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The Sun Interview

Unsheltered

Eric Tars On The Human Right To Housing

The Martin v. Boise decision stands for the very simple principle that punishing a homeless person for undertaking basic, life-sustaining activities like sleeping or sheltering themselves — when there’s no adequate alternative accessible to them — is cruel and unusual under the Eighth Amendment to the Constitution.

By Thacher Schmid January 2023
Essays, Memoirs, & True Stories

You’re Not A Racist

You’re not a racist; you’re my liberal friend, the one who applauds my Africanness. But one day, in your home, you asked me never to leave the window open lest some Black — you blinked, snipped off what you were about to say, and continued — lest some thief climb through it to steal something.

By Bisi Adjapon January 2023
Essays, Memoirs, & True Stories

An Aspect Of Freedom

What is it about a traffic stop and a city block and a sidewalk and a country road and a Bible study and a choir room and a vestibule and a playground and a living room and a bedroom and a bed and a driveway and a highway and a stairwell and a gas station and a suburb and a driver’s seat and a parking lot and a balcony and the door to one’s own home.

By Ama Codjoe December 2022
The Sun Interview

Invasion Of Privacy

Khiara M. Bridges On Poverty And Reproductive Justice

Three of the nine justices have publicly articulated their position that the Constitution does not contain a right to privacy — at least, when it comes to matters involving contraception. . . . And that’s just the three we know about.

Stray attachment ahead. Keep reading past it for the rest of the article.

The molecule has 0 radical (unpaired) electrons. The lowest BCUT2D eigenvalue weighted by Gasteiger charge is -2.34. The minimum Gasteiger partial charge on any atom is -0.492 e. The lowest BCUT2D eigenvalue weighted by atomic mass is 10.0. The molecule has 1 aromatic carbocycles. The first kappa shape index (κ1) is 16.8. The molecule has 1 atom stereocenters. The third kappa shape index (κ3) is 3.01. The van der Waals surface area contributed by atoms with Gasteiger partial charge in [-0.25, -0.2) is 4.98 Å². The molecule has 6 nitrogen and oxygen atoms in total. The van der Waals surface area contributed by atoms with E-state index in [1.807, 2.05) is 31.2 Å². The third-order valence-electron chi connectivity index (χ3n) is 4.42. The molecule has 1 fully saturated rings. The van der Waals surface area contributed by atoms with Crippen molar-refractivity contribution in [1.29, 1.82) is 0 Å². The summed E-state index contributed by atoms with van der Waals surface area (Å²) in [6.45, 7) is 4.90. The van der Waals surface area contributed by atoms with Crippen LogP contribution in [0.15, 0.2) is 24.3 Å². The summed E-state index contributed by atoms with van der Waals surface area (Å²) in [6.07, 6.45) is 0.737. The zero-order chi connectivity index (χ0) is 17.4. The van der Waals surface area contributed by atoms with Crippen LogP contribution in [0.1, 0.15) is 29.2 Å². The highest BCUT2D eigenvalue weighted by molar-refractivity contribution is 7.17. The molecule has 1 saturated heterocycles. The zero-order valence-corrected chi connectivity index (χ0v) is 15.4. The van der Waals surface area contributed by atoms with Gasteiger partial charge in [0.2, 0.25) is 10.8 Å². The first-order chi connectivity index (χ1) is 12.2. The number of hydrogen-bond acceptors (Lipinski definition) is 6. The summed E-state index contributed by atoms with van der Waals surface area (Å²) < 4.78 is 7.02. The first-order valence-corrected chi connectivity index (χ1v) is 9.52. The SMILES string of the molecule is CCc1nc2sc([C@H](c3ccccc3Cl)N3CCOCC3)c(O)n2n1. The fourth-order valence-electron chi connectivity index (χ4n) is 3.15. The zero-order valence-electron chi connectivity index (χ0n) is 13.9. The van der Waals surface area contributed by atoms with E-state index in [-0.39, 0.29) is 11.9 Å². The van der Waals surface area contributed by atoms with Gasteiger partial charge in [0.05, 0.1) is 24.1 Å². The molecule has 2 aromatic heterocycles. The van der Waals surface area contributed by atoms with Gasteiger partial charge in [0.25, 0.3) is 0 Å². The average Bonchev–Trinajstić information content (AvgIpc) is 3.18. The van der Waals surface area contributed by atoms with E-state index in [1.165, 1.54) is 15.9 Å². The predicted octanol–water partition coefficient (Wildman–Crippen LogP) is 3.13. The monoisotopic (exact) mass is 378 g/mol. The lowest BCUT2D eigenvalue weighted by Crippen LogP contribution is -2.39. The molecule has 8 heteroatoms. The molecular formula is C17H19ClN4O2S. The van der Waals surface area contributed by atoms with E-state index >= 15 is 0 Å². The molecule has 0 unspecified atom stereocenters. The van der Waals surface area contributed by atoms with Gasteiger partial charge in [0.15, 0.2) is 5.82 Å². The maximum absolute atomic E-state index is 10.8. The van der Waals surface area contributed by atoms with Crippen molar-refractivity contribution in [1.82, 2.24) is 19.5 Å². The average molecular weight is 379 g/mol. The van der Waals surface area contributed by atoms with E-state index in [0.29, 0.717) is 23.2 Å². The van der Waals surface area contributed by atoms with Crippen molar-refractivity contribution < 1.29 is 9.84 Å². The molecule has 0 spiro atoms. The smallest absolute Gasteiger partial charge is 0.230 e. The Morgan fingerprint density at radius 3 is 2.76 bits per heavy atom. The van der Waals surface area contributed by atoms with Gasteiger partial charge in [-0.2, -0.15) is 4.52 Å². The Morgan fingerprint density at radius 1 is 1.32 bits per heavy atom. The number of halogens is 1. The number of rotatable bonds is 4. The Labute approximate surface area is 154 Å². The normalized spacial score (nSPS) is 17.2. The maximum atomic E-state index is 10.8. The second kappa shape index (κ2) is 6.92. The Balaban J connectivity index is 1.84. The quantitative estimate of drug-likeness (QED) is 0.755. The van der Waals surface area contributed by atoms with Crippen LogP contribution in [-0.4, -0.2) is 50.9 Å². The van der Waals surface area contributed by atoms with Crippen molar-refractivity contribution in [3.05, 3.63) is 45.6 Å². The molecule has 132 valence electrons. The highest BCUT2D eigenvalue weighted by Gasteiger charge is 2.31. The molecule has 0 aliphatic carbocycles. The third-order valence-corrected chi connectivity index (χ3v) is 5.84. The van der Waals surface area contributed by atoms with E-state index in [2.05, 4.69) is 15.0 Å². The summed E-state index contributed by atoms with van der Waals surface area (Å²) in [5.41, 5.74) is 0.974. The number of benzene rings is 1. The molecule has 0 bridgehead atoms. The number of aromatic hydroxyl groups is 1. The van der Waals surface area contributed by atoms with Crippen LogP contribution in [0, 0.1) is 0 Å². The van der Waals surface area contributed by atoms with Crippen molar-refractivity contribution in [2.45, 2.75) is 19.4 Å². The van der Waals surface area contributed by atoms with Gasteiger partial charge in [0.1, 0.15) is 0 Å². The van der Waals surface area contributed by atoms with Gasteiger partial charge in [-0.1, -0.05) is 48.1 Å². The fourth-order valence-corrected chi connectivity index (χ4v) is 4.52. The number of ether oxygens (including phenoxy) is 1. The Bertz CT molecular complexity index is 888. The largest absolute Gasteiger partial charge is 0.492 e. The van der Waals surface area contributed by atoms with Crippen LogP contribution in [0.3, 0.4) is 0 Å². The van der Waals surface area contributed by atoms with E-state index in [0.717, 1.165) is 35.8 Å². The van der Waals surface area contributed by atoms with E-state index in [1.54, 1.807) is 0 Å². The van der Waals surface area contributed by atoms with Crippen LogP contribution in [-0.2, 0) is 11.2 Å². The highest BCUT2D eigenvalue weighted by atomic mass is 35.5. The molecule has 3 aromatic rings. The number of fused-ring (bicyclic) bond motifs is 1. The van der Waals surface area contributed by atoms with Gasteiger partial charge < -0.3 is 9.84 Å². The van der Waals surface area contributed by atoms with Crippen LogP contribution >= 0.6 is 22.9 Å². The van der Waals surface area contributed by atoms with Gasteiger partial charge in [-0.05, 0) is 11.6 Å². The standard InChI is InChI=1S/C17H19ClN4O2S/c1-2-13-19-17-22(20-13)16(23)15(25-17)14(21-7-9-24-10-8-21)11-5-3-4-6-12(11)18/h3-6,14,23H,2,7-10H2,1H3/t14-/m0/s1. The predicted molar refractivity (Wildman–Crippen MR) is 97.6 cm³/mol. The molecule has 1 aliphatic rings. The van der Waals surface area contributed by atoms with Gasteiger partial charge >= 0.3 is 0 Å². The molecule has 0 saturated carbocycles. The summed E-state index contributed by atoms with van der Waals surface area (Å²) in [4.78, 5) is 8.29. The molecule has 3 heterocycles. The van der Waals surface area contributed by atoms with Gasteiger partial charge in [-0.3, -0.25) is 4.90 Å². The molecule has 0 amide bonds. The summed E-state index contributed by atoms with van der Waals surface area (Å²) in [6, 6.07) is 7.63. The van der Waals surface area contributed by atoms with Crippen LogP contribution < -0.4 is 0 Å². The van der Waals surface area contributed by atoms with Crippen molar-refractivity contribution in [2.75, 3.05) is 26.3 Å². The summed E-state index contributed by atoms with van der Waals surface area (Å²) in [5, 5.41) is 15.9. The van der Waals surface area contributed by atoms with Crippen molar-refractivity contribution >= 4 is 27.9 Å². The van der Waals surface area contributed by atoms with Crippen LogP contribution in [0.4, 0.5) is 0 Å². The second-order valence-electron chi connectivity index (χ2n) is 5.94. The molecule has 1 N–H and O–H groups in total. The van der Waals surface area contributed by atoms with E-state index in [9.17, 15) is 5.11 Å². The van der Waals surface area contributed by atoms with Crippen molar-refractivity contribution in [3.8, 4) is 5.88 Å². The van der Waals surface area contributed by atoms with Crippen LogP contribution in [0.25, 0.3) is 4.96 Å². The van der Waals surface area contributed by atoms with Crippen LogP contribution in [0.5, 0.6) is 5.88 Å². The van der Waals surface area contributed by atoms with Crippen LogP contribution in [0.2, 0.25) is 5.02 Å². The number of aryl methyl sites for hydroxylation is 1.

By Feliz Moreno October 2022
Essays, Memoirs, & True Stories

White Lines

We divided ourselves up until the teams were formed correctly, evenly. In other words, until the white kids were satisfied. No one had declared them the leaders, but, like most enduring traditions, the rule had become quietly understood, rooted in our fledgling muscles and minds.

By Emilio Carrero July 2022
The Dog-Eared Page

The Smell Of Fatigue

Life has always been as hard as the soles of my father’s feet. Like the callused hand my face melts into. He holds it like the cantaloupe before a fruit salad. Like life before America. Before it’s sliced, devoured, consumed.

By Melida Rodas May 2022
Poetry

My Mother Says She Does Not Know How To Cook

“How did you make this?” she always asks. “A recipe,” I tell her. No magic trick. No skill. Just buying ingredients, following directions, not varying from what I’m supposed to do.

By Shuly Xóchitl Cawood November 2021
The Sun Interview

The Elephant In The Room

Rick Perlstein On The Evolution Of The American Conservative Movement

In a lot of ways the start of the Civil War at Fort Sumter in 1861 found its modern parallel on January 6, 2021.

By Jeff Weiss November 2021
Poetry

The Wedding Gift

From the moment Ashlee asked me to be a bridesmaid, / I understood what my wedding gift needed / to be. It wasn’t the set of tumblers / I shipped her from 14th Street, daffodils and dandelions / climbing the sides. It wasn’t helping her angel of a mother / practice her speech, making pencil marks for pauses / and every deep breath. No, my gift / to Ashlee started when she told me Cate from college / would be a bridesmaid, too.

By Emily Sernaker November 2021
Essays, Memoirs, & True Stories

Life, Without Imitation

Some nights, when medication and meditation have failed to put me to sleep, I think of the relatives who abandoned my family to become white people.

By Caille Millner October 2021